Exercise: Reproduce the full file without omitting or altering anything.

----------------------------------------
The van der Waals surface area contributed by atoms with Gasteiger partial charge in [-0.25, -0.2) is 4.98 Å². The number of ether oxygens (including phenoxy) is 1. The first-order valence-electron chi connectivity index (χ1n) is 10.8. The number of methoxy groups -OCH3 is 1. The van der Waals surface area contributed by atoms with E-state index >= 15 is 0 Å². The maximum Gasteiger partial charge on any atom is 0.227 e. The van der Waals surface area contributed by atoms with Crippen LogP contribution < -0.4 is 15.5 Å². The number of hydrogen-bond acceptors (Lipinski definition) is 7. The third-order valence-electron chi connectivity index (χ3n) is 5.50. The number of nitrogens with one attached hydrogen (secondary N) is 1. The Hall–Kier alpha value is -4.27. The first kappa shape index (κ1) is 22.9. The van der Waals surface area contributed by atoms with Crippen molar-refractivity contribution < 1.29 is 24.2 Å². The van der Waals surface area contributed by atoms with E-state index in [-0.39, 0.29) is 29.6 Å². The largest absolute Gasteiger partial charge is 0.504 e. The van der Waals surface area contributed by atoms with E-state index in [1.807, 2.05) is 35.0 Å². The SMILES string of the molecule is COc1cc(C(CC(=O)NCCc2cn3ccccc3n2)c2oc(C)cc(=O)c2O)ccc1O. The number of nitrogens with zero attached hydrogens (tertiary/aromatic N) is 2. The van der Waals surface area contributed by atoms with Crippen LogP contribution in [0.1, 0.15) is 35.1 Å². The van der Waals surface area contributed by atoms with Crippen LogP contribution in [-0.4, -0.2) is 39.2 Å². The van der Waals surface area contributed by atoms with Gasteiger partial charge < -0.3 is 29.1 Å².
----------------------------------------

The van der Waals surface area contributed by atoms with Gasteiger partial charge in [-0.25, -0.2) is 4.98 Å². The number of ether oxygens (including phenoxy) is 1. The first-order valence-electron chi connectivity index (χ1n) is 10.8. The number of methoxy groups -OCH3 is 1. The van der Waals surface area contributed by atoms with E-state index >= 15 is 0 Å². The maximum Gasteiger partial charge on any atom is 0.227 e. The van der Waals surface area contributed by atoms with Crippen LogP contribution < -0.4 is 15.5 Å². The number of hydrogen-bond acceptors (Lipinski definition) is 7. The third-order valence-electron chi connectivity index (χ3n) is 5.50. The number of nitrogens with one attached hydrogen (secondary N) is 1. The Hall–Kier alpha value is -4.27. The first kappa shape index (κ1) is 22.9. The van der Waals surface area contributed by atoms with Crippen molar-refractivity contribution < 1.29 is 24.2 Å². The van der Waals surface area contributed by atoms with E-state index in [-0.39, 0.29) is 29.6 Å². The largest absolute Gasteiger partial charge is 0.504 e. The van der Waals surface area contributed by atoms with E-state index in [1.807, 2.05) is 35.0 Å². The SMILES string of the molecule is COc1cc(C(CC(=O)NCCc2cn3ccccc3n2)c2oc(C)cc(=O)c2O)ccc1O. The number of nitrogens with zero attached hydrogens (tertiary/aromatic N) is 2. The van der Waals surface area contributed by atoms with Crippen LogP contribution in [0.1, 0.15) is 35.1 Å². The van der Waals surface area contributed by atoms with Crippen LogP contribution in [-0.4, -0.2) is 39.2 Å². The van der Waals surface area contributed by atoms with Gasteiger partial charge < -0.3 is 29.1 Å².